Whenever we have a financial crisis in this country - which is becoming increasingly frequent - the Wall Street financial experts appear on news programs and dispense their wisdom concerning what we should do about it. If the crisis is serious, the news will switch to congress and we will see a powerhouse of politicians who chair the various finance and banking committees. They gather behind their microphones and look deeply into the eyes of their voters, while assuring us that only a minor correction is needed. In the meantime, we need to tighten our belts and take our share of responsibility.
Despite the complicated explanations from the talking heads, the problem is easy to understand and the path back to financial responsibility is rather simple. American businesses are flourishing as they never have before, and the outlook for the future would be bright if it were not for the greed of the people who control the markets. Whenever financial reports come out at the end of each quarter, it leaves a lot of people scratching their head. They wonder why things are not better when profits are rising in almost ever sector of commerce. The problem is where the money is going, and the rules governing business.
A few decades ago, business leaders had their focus on the product their company produced. Most executives were engineers and they knew how the product was made and were familiar with each step from concept to the marketplace. Then, as laws were changed to ‘help’ business grow, the financial boys stepped up to the plate with ideas that appealed to the board of director’s vision of the bottom line. The product was no longer the focus, and short-term profits became the norm. Leverage buyouts were encouraged and sell-offs of company assets in pursuit of quick profits became the norm. Hefty bonuses to CEOs and board members became the new way of doing business. So where is the money going, you might ask, and why are we having so many foreclosures and layoffs? You only have to look at the salaries of the executives in American companies to see the answer.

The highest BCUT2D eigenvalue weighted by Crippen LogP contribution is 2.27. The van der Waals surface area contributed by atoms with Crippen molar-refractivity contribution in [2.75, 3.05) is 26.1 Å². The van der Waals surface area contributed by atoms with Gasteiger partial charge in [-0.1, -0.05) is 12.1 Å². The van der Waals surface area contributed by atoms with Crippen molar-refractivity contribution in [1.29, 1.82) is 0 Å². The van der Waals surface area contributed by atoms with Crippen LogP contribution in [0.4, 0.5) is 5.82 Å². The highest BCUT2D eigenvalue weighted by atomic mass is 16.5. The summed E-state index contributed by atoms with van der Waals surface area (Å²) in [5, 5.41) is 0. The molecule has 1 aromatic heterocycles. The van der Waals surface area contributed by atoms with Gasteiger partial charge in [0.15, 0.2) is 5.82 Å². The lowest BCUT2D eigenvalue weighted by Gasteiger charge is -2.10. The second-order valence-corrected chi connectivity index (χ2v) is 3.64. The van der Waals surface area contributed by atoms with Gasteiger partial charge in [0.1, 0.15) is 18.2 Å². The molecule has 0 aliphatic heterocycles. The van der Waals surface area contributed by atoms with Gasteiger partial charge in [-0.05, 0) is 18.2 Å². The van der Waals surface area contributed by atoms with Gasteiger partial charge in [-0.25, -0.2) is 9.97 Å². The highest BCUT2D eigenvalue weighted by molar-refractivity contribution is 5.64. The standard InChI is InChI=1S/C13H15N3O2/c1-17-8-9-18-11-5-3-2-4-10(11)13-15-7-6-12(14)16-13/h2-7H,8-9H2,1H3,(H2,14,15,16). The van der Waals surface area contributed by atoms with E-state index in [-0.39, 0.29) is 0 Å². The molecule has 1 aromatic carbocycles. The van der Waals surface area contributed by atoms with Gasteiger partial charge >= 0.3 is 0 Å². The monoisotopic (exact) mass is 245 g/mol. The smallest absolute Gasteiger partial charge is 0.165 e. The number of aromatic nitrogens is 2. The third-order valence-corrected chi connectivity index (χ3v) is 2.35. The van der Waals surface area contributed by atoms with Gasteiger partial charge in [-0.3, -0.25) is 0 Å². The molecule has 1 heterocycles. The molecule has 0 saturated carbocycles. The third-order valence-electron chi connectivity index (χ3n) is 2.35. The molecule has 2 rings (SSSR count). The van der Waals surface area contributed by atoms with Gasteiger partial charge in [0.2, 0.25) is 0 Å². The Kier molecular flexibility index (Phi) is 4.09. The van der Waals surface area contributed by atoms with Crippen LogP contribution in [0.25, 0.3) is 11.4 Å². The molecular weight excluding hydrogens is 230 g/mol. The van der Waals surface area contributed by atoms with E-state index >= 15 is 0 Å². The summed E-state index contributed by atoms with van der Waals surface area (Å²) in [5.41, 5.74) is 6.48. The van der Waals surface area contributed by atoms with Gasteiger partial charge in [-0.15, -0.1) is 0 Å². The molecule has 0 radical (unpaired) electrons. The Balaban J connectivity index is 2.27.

Most CEOs in America draw more in salary and benefits than all of their employees combined!
If you look at the 500 companies listed on the S&P index, you will discover that the chief executives of those companies draw staggering sums in compensation, while the rest of the employees are facing layoffs and wage cuts. Salaries range from 84 million in total benefits awarded to one executive, to smaller companies where the CEOs draw only a few paltry millions. The overall average CEOs pay in the S&P index companies is $11,358,445.00, and growing at a staggering 23% each year. Compare this to the median wage for all occupations which is around $33,000.
If you have a strong stomach and want to view what your boss is making, you can check the figures at www.paywatch.com. The information is listed by corporation, but you can also access the figures by doing a name search. The figures are gleaned from corporate proxy statements of the various companies. Think about what you find at Paywatch the next time you have to tell your wife she is going to have to drive her wreck to work for another year. Something that is even worse is having to break the news to your kids that they will have to have to attend a state school, take out a loan, and work part time. Please don’t mention to them that when they graduate, they probably won’t be able to get a job in their chosen field because some CEO has outsourced their job.